'White Boy Rick' movie's inspiration sues police for $100M

Richard Wershe Jr., center, a former FBI and Detroit police informant known as "White Boy Rick," attends a news conference with friends and family at the Penobscot Building, in Detroit, Tuesday, July 20, 2021, to announce he has filed a lawsuit accusing former FBI agents, ex-Detroit police officers and a former federal prosecutor of child abuse in connection with his time as an informant when he was a teen. Wershe spent 32 years in prison after a drug trafficking arrest at 17 years old in 1987. (David Guralnick / The Detroit News via AP)
Richard Wershe Jr., center, a former FBI and Detroit police informant known as "White Boy Rick," attends a news conference with friends and family at the Penobscot Building, in Detroit, Tuesday, July 20, 2021, to announce he has filed a lawsuit accusing former FBI agents, ex-Detroit police officers and a former federal prosecutor of child abuse in connection with his time as an informant when he was a teen. Wershe spent 32 years in prison after a drug trafficking arrest at 17 years old in 1987. (David Guralnick / The Detroit News via AP)

Credit: David Guralnick

Credit: David Guralnick

A Detroit-area man whose decades in prison for drug dealing and work as an informant inspired the movie “White Boy Rick” has filed a lawsuit seeking $100 million, claiming he was coerced into assisting police as a teenager

DETROIT (AP) — A Detroit-area man whose decades in prison for drug dealing and work as an informant inspired the movie “White Boy Rick” filed a lawsuit Tuesday seeking $100 million, claiming he was coerced into assisting police while just a helpless teenager.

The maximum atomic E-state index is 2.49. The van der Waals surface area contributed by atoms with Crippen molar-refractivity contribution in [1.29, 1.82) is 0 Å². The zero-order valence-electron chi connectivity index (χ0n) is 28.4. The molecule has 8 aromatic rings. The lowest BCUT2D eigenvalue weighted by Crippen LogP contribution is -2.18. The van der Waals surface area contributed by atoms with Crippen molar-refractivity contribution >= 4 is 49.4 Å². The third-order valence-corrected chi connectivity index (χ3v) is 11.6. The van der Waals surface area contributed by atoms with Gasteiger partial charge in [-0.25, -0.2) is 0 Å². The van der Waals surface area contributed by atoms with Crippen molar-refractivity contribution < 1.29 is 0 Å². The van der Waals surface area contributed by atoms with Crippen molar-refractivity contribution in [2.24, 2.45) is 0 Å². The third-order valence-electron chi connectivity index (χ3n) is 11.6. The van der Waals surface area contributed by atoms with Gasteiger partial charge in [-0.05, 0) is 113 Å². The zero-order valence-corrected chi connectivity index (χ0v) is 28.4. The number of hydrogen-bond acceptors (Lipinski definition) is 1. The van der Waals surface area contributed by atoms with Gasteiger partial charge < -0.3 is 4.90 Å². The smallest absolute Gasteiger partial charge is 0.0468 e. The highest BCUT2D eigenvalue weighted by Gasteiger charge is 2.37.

Richard Wershe Jr., 52, served roughly 30 years in prison in Michigan before his release in 2017, followed by a few more years in a Florida prison for an unrelated crime.

Wershe's lawsuit in federal court in Detroit alleges that his troubles in the 1980s were related to the pressures of pleasing local police and federal agents who used him as an informant, repeatedly sent him into drug dens and abandoned him when he got in legal trouble.

“The justice system hasn’t been fair to me over the last 33 years,” Wershe said. “This needed to be done. The truth absolutely needed to be told. ... Everything that we say will be backed up by documents and FBI agents.”

Wershe’s life was the basis of the 2018 film “White Boy Rick,” starring Matthew McConaughey and Richie Merritt. The title referred to Wershe’s nickname in his younger days, a nickname he dislikes.

His attorney, Nabih Ayad, acknowledged that Detroit and others named in the lawsuit will likely argue that Wershe's constitutional claims are too old to bring to court.

“This is a unique case. ... Our Constitution, our justice system, and God-given right to all humanity calls on this court to finally bring justice to a man whose life has been taken from him at the tender age of 14 all the way up to 51 years of age,” the lawsuit states.

Detroit police spokesman Rudy Harper declined to comment, saying the department hasn't seen the lawsuit.